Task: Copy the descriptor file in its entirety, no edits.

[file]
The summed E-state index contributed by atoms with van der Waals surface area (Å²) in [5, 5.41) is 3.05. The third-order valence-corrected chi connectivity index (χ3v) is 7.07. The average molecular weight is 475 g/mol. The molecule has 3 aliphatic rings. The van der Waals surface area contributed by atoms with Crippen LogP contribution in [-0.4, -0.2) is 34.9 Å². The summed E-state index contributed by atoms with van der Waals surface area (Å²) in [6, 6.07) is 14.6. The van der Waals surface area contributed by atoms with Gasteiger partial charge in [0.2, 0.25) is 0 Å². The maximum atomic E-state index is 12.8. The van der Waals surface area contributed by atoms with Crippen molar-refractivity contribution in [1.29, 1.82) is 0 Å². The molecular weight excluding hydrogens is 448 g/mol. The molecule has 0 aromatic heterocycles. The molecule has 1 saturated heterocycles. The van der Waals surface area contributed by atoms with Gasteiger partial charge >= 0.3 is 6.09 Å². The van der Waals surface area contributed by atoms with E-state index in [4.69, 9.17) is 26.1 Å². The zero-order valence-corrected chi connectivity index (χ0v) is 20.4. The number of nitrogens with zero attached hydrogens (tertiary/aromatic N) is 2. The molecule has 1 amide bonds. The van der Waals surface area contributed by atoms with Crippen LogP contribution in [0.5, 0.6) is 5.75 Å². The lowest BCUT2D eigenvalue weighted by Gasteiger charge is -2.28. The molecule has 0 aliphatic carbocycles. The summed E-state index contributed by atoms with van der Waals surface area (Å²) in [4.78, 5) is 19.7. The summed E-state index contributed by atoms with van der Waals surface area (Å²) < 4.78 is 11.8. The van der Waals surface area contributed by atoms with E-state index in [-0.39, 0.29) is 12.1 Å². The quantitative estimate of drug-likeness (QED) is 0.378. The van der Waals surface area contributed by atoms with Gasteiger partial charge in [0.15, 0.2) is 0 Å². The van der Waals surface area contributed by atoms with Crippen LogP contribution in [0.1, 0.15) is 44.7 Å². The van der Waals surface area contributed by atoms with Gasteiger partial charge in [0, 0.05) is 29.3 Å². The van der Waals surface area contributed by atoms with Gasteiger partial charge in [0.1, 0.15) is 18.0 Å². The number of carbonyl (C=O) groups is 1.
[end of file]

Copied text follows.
The summed E-state index contributed by atoms with van der Waals surface area (Å²) in [5, 5.41) is 3.05. The third-order valence-corrected chi connectivity index (χ3v) is 7.07. The average molecular weight is 475 g/mol. The molecule has 3 aliphatic rings. The van der Waals surface area contributed by atoms with Crippen LogP contribution in [-0.4, -0.2) is 34.9 Å². The summed E-state index contributed by atoms with van der Waals surface area (Å²) in [6, 6.07) is 14.6. The van der Waals surface area contributed by atoms with Gasteiger partial charge in [0.2, 0.25) is 0 Å². The maximum atomic E-state index is 12.8. The van der Waals surface area contributed by atoms with Crippen molar-refractivity contribution in [1.29, 1.82) is 0 Å². The molecular weight excluding hydrogens is 448 g/mol. The molecule has 0 aromatic heterocycles. The molecule has 1 saturated heterocycles. The van der Waals surface area contributed by atoms with Gasteiger partial charge >= 0.3 is 6.09 Å². The van der Waals surface area contributed by atoms with E-state index in [4.69, 9.17) is 26.1 Å². The zero-order valence-corrected chi connectivity index (χ0v) is 20.4. The number of nitrogens with zero attached hydrogens (tertiary/aromatic N) is 2. The molecule has 1 amide bonds. The van der Waals surface area contributed by atoms with Crippen LogP contribution in [0.5, 0.6) is 5.75 Å². The lowest BCUT2D eigenvalue weighted by Gasteiger charge is -2.28. The molecule has 0 aliphatic carbocycles. The summed E-state index contributed by atoms with van der Waals surface area (Å²) in [4.78, 5) is 19.7. The summed E-state index contributed by atoms with van der Waals surface area (Å²) < 4.78 is 11.8. The van der Waals surface area contributed by atoms with E-state index in [-0.39, 0.29) is 12.1 Å². The quantitative estimate of drug-likeness (QED) is 0.378. The van der Waals surface area contributed by atoms with Gasteiger partial charge in [0.15, 0.2) is 0 Å². The van der Waals surface area contributed by atoms with Crippen LogP contribution in [0.1, 0.15) is 44.7 Å². The van der Waals surface area contributed by atoms with Gasteiger partial charge in [0, 0.05) is 29.3 Å². The van der Waals surface area contributed by atoms with Gasteiger partial charge in [0.1, 0.15) is 18.0 Å². The number of carbonyl (C=O) groups is 1.